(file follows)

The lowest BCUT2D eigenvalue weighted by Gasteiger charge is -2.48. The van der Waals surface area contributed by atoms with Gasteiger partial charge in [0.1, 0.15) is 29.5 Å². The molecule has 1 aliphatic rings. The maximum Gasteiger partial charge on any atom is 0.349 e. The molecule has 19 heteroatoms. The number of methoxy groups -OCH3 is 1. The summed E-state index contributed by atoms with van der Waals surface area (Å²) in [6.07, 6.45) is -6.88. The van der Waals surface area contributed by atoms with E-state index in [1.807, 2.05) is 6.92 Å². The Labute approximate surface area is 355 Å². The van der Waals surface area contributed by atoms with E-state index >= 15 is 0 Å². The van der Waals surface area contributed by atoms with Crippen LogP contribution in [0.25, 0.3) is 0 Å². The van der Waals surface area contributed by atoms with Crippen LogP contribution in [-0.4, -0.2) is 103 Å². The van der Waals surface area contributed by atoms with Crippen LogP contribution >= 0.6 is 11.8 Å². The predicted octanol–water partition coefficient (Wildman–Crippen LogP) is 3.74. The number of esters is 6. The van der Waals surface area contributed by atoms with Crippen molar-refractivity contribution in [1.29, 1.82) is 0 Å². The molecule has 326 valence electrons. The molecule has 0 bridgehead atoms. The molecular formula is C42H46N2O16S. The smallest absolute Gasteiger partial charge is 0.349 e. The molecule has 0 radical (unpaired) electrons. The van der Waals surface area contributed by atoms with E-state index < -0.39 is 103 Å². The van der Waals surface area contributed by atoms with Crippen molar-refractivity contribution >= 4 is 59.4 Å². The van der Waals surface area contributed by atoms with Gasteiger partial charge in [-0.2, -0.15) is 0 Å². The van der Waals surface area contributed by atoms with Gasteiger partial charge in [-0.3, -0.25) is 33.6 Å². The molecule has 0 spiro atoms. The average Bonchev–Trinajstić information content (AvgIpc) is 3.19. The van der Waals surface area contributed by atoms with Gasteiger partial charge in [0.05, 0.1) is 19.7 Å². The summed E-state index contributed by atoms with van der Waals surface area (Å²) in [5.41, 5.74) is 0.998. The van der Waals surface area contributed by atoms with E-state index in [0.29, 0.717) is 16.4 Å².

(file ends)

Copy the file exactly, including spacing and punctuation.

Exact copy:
The lowest BCUT2D eigenvalue weighted by Gasteiger charge is -2.48. The van der Waals surface area contributed by atoms with Gasteiger partial charge in [0.1, 0.15) is 29.5 Å². The molecule has 1 aliphatic rings. The maximum Gasteiger partial charge on any atom is 0.349 e. The molecule has 19 heteroatoms. The number of methoxy groups -OCH3 is 1. The summed E-state index contributed by atoms with van der Waals surface area (Å²) in [6.07, 6.45) is -6.88. The van der Waals surface area contributed by atoms with E-state index in [1.807, 2.05) is 6.92 Å². The Labute approximate surface area is 355 Å². The van der Waals surface area contributed by atoms with E-state index >= 15 is 0 Å². The van der Waals surface area contributed by atoms with Crippen LogP contribution in [0.25, 0.3) is 0 Å². The van der Waals surface area contributed by atoms with Crippen LogP contribution in [-0.4, -0.2) is 103 Å². The van der Waals surface area contributed by atoms with Crippen LogP contribution >= 0.6 is 11.8 Å². The predicted octanol–water partition coefficient (Wildman–Crippen LogP) is 3.74. The number of esters is 6. The van der Waals surface area contributed by atoms with Crippen molar-refractivity contribution in [1.29, 1.82) is 0 Å². The molecule has 326 valence electrons. The molecule has 0 bridgehead atoms. The molecular formula is C42H46N2O16S. The smallest absolute Gasteiger partial charge is 0.349 e. The molecule has 0 radical (unpaired) electrons. The van der Waals surface area contributed by atoms with E-state index < -0.39 is 103 Å². The van der Waals surface area contributed by atoms with Crippen molar-refractivity contribution >= 4 is 59.4 Å². The van der Waals surface area contributed by atoms with Gasteiger partial charge in [-0.2, -0.15) is 0 Å². The van der Waals surface area contributed by atoms with Gasteiger partial charge in [-0.3, -0.25) is 33.6 Å². The molecule has 0 spiro atoms. The average Bonchev–Trinajstić information content (AvgIpc) is 3.19. The van der Waals surface area contributed by atoms with Gasteiger partial charge in [0.05, 0.1) is 19.7 Å². The summed E-state index contributed by atoms with van der Waals surface area (Å²) in [5.41, 5.74) is 0.998. The van der Waals surface area contributed by atoms with E-state index in [0.29, 0.717) is 16.4 Å².